“Transportation has been a very high priority,” Moholt said. The chamber has been “advocating for it, collecting the voices of the business community and then leveraging those voices to make projects happen.”
The city worked closely with chamber to gather support for the project’s flexible funds grant application.
TriMet, Lam Research, Kaiser Permanente and the Westside Economic Alliance were among a dozen businesses and groups that submitted letters of support to include in the project’s application packet to the Metro Council and JPACT.
“I would say that was part of the reason why it rose closer to the top,” Dirksen said.
Dirksen believes all of the projects seeking flexible funds are not only deserving, but critically needed.
“So when you determine which ones are actually going to get funding, those have to be the ones that really stand out,” he continued.
Why businesses care
“Herman Road was one of those first roads in Tualatin that I noticed as being especially dangerous,” said Alex Page, a Ride Connection service planner who wrote in support of the project.
Seniors and people with disabilities rely on Ride Connection for transportation services in the tri-county Portland area. In Tualatin, people working at local manufacturing companies also use its services.
According to Page, people often want to get picked up along Herman Road. As part of its service, Ride Connection will deviate from its normal route to pick up and drop off people who make reservations ahead of time.
“Another part of our flexibility is that we will do flag stops, meaning that we will stop on the roadway if you flag us down and we will pick you up at a safe location,” Page said. “The problem with Herman Road is that there is a long stretch of it with no safe location to pull over and pick people up.”
Ride Connection has had to work with its customers to find different pick-up and drop-off locations, away from narrow shoulders and deep ditches.
Eighty-three-year-old Elvira Hernandez has lived in a manufactured home community on the east end of Herman Road for 35 years. Ride Connection shuttles pick her up directly in front of her house when she goes into town, like at the Juanita Pohl Center.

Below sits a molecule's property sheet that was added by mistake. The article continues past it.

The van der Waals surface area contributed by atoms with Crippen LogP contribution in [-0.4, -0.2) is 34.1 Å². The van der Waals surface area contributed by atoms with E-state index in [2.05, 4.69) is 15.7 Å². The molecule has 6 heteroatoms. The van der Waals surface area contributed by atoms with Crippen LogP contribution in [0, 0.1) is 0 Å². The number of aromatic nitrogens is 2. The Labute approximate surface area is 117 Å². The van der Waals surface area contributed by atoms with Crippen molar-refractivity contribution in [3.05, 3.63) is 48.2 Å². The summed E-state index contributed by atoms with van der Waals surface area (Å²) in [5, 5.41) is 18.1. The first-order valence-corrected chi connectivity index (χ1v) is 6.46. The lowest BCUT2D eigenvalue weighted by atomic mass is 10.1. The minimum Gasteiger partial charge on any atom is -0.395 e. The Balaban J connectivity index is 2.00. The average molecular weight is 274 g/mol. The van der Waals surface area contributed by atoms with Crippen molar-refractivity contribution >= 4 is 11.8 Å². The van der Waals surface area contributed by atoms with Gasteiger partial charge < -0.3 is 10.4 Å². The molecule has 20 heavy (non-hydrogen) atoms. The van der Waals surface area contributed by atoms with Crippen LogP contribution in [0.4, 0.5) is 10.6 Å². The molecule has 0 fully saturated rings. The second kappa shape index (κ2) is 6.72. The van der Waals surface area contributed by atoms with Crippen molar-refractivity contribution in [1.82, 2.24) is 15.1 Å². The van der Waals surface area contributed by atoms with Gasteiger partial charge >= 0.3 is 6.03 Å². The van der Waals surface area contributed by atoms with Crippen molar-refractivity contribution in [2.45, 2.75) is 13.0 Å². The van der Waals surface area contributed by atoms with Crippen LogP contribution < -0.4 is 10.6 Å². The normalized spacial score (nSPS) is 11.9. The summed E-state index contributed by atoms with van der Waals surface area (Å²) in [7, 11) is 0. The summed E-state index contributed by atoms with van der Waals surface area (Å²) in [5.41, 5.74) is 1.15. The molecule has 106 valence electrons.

Hernandez doesn’t see many of her neighbors walk along Herman Road, because she says it’s too dangerous. But people might be drawn to walking or biking along it when the city completes improvements.
And it’s not just people walking and biking who are concerned about safety. Drivers “feel very unsafe on behalf of pedestrians,” Ogden added.
That’s a concern Dan Goetz hears often from his employees. He’s chief executive officer of Warne Scope Mounts, a local manufacturing company with two facilities in Tualatin: one on Tualatin Road and a second on Teton Avenue, which he recently bought at the end of last year.
His business, which makes scope mounts for firearms, is also growing with clients in 33 countries worldwide.
Goetz’s truck drivers travel daily on Herman Road to move between his two facilities. Ever since acquiring the second facility, Goetz and his employees talk about the dangers of driving along Herman Road more frequently.
He reached out to Moholt to find out if the city had plans to address the problems along Herman Road. Goetz was pleased to learn the city had applied for flexible funds. His only complaint is that “these projects never move fast enough.”
“Eventually, it will be a nice improvement to the transportation in this corridor,” Goetz added.
“Things take a little longer,” Page said, “but ideally they take longer so that we can have a better, more equitable and more accessible design in the first place.”
The problem with unsafe roads is rooted in a history of “planning that’s not inclusive,” Page said. “Planning that didn’t take into account all the road users, all the community members.”
Tualatin's application with more details about the project. (Note that project costs and scope are subject to change due to final funding availability and other factors.)
Page appreciates that city officials are taking a more complete, big picture approach to improving Herman Road.
“So we’re happy to see sidewalk improvements,” Page said. “We’re happy to see bike lanes added; we’re happy to see traffic calmed in a manner that makes it a multimodal corridor. So all those things align with Ride Connection’s values and we’re pretty excited to be a part of the process.”